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We knew it was coming from the first weeks of the Covid-19 lockdown but that does not mean the sting was removed from the all-but-inevitable news.
It was yesterday confirmed New Zealand’s pandemic-weakened economy had slumped, deeply, into its first recession in more than a decade.
The dramatic decline in national gross domestic product growth started at Alert Level 4 and weathered the fightback for six dreadful months.
It was called the deepest recession in living memory, an economic catastrophe and an unprecedented decline. But it was not called a surprise.
Economists, politicians and first year university students all warned the Covid-19 crisis would tear a pandemic-sized hole in the national economy.
We were also told the Government’s $20billion Covid-19 stimulus package was no silver bullet and that the pressure it relieved would not go away.
The likes of wage subsidies, infrastructure projects and re-education policies would soften the blow but would add significantly to debt and the national deficit.
We knew this would mean borrowing, and that we needed to borrow on future productivity to soften the blow on the present upon which that future is built.
We expected a $28billion deficit this year but, in its pre-election opening of the Government’s books this week, Treasury surprised us with a figure $5billion lighter.
It also surprised us with a $12billion, rather than a $5billion, deficit for 2024 and unemployment that will remain high for longer during a slower recovery.
At the May Budget, Treasury expected 180,000 people to be on the Jobseeker and emergency benefit in 2024. Now, it has added another 66,000 to the figure.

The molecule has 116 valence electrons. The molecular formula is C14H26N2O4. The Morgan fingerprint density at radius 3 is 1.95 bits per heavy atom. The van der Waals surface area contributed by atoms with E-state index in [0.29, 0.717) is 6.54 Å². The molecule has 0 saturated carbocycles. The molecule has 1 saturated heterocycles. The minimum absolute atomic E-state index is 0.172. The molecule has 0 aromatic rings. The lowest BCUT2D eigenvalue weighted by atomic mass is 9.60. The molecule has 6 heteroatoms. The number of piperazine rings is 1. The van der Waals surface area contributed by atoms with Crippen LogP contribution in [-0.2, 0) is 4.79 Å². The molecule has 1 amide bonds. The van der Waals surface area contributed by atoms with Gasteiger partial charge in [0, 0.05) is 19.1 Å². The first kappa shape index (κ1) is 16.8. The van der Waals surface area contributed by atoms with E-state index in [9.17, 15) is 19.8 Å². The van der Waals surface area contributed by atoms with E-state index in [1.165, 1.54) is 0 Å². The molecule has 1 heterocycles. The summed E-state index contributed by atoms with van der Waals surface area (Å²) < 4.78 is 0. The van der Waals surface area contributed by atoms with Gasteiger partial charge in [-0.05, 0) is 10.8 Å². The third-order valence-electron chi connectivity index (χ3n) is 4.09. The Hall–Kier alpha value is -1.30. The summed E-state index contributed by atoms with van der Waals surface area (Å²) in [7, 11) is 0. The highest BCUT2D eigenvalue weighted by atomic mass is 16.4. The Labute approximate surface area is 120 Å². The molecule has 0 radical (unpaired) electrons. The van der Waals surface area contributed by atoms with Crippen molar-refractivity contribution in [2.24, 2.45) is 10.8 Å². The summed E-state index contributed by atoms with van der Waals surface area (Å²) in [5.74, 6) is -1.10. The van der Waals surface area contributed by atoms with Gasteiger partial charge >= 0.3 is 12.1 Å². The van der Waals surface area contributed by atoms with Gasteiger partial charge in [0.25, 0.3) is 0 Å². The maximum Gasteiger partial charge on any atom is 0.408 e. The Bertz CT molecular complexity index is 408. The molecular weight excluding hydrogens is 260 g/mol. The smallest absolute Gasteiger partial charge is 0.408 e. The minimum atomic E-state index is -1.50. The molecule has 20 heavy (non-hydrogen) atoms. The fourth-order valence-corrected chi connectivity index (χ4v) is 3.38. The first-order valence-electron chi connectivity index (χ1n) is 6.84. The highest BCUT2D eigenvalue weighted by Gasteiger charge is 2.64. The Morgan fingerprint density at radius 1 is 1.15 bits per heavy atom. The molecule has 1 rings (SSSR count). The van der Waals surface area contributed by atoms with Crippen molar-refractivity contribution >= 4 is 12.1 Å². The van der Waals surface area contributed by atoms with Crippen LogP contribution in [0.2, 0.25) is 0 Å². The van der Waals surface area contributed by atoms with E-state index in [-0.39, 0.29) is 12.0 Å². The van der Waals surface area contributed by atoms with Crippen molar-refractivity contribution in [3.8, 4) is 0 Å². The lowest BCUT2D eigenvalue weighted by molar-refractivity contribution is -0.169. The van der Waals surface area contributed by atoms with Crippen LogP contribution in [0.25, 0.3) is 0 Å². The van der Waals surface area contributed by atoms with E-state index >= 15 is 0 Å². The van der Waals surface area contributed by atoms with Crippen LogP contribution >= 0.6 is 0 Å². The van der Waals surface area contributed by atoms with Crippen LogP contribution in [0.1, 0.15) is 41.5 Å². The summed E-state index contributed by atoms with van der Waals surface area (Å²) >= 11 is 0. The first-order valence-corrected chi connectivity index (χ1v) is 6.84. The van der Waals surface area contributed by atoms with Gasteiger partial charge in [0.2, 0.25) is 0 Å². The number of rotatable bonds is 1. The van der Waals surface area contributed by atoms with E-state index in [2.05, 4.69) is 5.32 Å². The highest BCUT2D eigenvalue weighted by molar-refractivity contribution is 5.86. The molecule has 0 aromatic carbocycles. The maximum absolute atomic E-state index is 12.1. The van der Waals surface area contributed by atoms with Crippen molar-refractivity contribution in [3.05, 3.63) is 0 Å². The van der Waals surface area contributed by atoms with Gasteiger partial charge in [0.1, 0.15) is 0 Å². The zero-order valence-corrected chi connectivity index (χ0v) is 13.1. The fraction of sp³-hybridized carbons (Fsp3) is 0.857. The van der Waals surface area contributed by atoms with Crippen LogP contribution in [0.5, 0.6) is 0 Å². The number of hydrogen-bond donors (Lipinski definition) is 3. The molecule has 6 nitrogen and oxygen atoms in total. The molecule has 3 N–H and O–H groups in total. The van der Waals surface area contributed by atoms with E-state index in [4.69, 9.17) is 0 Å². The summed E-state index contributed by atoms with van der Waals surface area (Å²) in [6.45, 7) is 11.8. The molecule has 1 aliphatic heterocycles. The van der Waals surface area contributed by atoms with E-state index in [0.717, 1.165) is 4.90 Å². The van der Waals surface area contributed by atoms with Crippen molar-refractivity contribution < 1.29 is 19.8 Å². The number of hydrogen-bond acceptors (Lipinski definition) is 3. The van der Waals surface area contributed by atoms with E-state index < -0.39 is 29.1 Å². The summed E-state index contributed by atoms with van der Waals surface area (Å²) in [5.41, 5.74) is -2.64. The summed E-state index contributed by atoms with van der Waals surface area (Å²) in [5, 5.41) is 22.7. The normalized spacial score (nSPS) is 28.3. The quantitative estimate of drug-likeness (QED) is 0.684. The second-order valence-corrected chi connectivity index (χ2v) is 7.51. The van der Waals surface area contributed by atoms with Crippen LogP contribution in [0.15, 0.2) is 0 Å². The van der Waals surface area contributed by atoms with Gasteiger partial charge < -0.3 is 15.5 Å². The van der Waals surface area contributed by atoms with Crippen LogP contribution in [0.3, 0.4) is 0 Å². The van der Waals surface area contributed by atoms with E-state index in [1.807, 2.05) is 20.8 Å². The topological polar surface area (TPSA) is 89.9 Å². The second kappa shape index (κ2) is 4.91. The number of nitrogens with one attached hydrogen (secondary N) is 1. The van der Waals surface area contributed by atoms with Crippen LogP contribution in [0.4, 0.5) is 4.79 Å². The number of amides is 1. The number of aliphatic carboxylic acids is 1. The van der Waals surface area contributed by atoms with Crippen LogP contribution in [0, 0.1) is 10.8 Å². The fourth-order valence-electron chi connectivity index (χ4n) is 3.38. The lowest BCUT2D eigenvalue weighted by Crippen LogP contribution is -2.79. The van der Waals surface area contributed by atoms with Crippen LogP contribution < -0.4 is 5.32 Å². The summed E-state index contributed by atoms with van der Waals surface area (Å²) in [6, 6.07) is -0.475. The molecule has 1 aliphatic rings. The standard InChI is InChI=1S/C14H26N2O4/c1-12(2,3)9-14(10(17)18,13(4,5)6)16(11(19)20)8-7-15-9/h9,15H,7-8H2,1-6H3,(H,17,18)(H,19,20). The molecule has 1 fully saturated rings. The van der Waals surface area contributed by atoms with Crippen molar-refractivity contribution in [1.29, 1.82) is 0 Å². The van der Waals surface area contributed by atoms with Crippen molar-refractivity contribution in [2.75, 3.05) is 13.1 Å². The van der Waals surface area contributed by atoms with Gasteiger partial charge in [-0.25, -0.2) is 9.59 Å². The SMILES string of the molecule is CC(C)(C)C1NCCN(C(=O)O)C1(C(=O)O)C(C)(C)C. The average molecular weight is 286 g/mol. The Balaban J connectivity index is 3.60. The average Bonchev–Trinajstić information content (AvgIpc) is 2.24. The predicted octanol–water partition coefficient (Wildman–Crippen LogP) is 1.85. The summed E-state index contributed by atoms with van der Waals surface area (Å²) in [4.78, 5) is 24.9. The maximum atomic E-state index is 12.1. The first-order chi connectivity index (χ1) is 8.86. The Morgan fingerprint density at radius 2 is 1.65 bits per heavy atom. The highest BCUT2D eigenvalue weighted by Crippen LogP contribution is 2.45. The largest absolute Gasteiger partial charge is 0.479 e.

They are remarkable numbers made unremarkable by the near-daily reminders that the global response to the Covid-19 pandemic will simply keep on hurting.
That one of the most remarkable up-front spends in our modern history happened against insurmountable odds was laid bare in the latest GDP figures.
Statistics New Zealand said GDP fell a seasonally adjusted 12.2% in the three months to June, following a 1.4% fall in the first quarter.
It was the biggest fall since the current measurement system was introduced in 1987, and was the first recession since the Global Financial Crisis a decade ago.
GDP dropped 7% in Australia, 11.5% in Canada and 11.8% in the European Union. It was worse in the United Kingdom (20.4%) but better in the United States (9.1%).
If the rest of the world is in the same boat, more-or-less, then New Zealand faces a long haul from the potentially decade-long impacts of the global pandemic.
We need our global trading partners to rediscover their rude health if we are to sell more of what we grow and make, to claw back what we have lost.
Begrudgingly, we must be prepared to accept the government we elect next month will employ a strategy that will only be a best-guess in an uncertain global environment.
As it stands, we know only that our trading partners are as worried about the future as we are, and that they know only what we do: the future is uncertain, an end to the pandemic is unclear.
Economists yesterday noted there was clarity in the GDP figures, in so far as they were ancient history and simply confirmed what we knew to expect during the pandemic.
However, that ancient history will continue to influence the present, even if the economists are right and the deep dip of the last quarter is in the process of softening.
Such a significant slowdown can influence investment decisions which, in turn, affect jobs and how much money is spent to keep businesses and communities going.
It is said job market trends lag GDP by several months. If this is the case, then we can expect successive figures to confirm what Treasury has already told us: the pandemic, the recession and the response are propelling many of us towards an unknown future.